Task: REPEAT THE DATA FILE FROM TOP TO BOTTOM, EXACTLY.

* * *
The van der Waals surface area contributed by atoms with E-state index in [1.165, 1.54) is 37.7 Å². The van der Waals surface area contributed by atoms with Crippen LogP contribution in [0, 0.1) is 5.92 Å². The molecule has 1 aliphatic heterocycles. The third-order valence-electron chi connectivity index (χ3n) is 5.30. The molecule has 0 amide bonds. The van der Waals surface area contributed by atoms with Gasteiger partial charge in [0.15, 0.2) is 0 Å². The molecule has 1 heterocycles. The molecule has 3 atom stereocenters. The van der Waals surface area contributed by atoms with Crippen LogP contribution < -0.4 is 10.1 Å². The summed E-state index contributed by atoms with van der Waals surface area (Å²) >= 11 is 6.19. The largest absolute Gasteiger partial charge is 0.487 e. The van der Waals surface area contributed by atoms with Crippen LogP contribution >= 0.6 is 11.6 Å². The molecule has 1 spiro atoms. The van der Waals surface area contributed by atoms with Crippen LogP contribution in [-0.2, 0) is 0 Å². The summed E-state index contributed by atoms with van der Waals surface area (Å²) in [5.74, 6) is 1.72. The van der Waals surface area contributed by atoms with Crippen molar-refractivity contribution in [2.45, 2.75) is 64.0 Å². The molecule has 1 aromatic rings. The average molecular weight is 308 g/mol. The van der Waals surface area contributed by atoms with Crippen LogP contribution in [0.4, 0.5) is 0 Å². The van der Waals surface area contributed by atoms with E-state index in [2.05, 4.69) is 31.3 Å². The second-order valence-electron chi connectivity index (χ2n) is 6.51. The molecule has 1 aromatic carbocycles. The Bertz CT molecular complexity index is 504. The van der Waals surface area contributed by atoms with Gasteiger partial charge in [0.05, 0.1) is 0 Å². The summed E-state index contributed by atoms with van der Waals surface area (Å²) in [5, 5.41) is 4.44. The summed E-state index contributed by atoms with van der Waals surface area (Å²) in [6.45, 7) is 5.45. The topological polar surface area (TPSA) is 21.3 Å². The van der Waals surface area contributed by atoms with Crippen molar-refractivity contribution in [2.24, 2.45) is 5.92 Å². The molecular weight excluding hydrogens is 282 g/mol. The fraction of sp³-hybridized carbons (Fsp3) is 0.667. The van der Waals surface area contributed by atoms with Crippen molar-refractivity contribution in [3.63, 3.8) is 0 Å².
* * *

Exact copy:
The van der Waals surface area contributed by atoms with E-state index in [1.165, 1.54) is 37.7 Å². The van der Waals surface area contributed by atoms with Crippen LogP contribution in [0, 0.1) is 5.92 Å². The molecule has 1 aliphatic heterocycles. The third-order valence-electron chi connectivity index (χ3n) is 5.30. The molecule has 0 amide bonds. The van der Waals surface area contributed by atoms with Gasteiger partial charge in [0.15, 0.2) is 0 Å². The molecule has 1 heterocycles. The molecule has 3 atom stereocenters. The van der Waals surface area contributed by atoms with Crippen LogP contribution < -0.4 is 10.1 Å². The summed E-state index contributed by atoms with van der Waals surface area (Å²) >= 11 is 6.19. The largest absolute Gasteiger partial charge is 0.487 e. The van der Waals surface area contributed by atoms with Crippen LogP contribution >= 0.6 is 11.6 Å². The molecule has 1 spiro atoms. The van der Waals surface area contributed by atoms with Crippen LogP contribution in [-0.2, 0) is 0 Å². The summed E-state index contributed by atoms with van der Waals surface area (Å²) in [5.74, 6) is 1.72. The van der Waals surface area contributed by atoms with Crippen molar-refractivity contribution in [2.45, 2.75) is 64.0 Å². The molecule has 1 aromatic rings. The average molecular weight is 308 g/mol. The van der Waals surface area contributed by atoms with Crippen LogP contribution in [0.4, 0.5) is 0 Å². The van der Waals surface area contributed by atoms with E-state index in [2.05, 4.69) is 31.3 Å². The second-order valence-electron chi connectivity index (χ2n) is 6.51. The molecule has 1 aromatic carbocycles. The Bertz CT molecular complexity index is 504. The van der Waals surface area contributed by atoms with Gasteiger partial charge in [0.05, 0.1) is 0 Å². The summed E-state index contributed by atoms with van der Waals surface area (Å²) in [5, 5.41) is 4.44. The summed E-state index contributed by atoms with van der Waals surface area (Å²) in [6.45, 7) is 5.45. The topological polar surface area (TPSA) is 21.3 Å². The van der Waals surface area contributed by atoms with Crippen molar-refractivity contribution in [2.24, 2.45) is 5.92 Å². The molecular weight excluding hydrogens is 282 g/mol. The fraction of sp³-hybridized carbons (Fsp3) is 0.667. The van der Waals surface area contributed by atoms with Crippen molar-refractivity contribution in [3.63, 3.8) is 0 Å².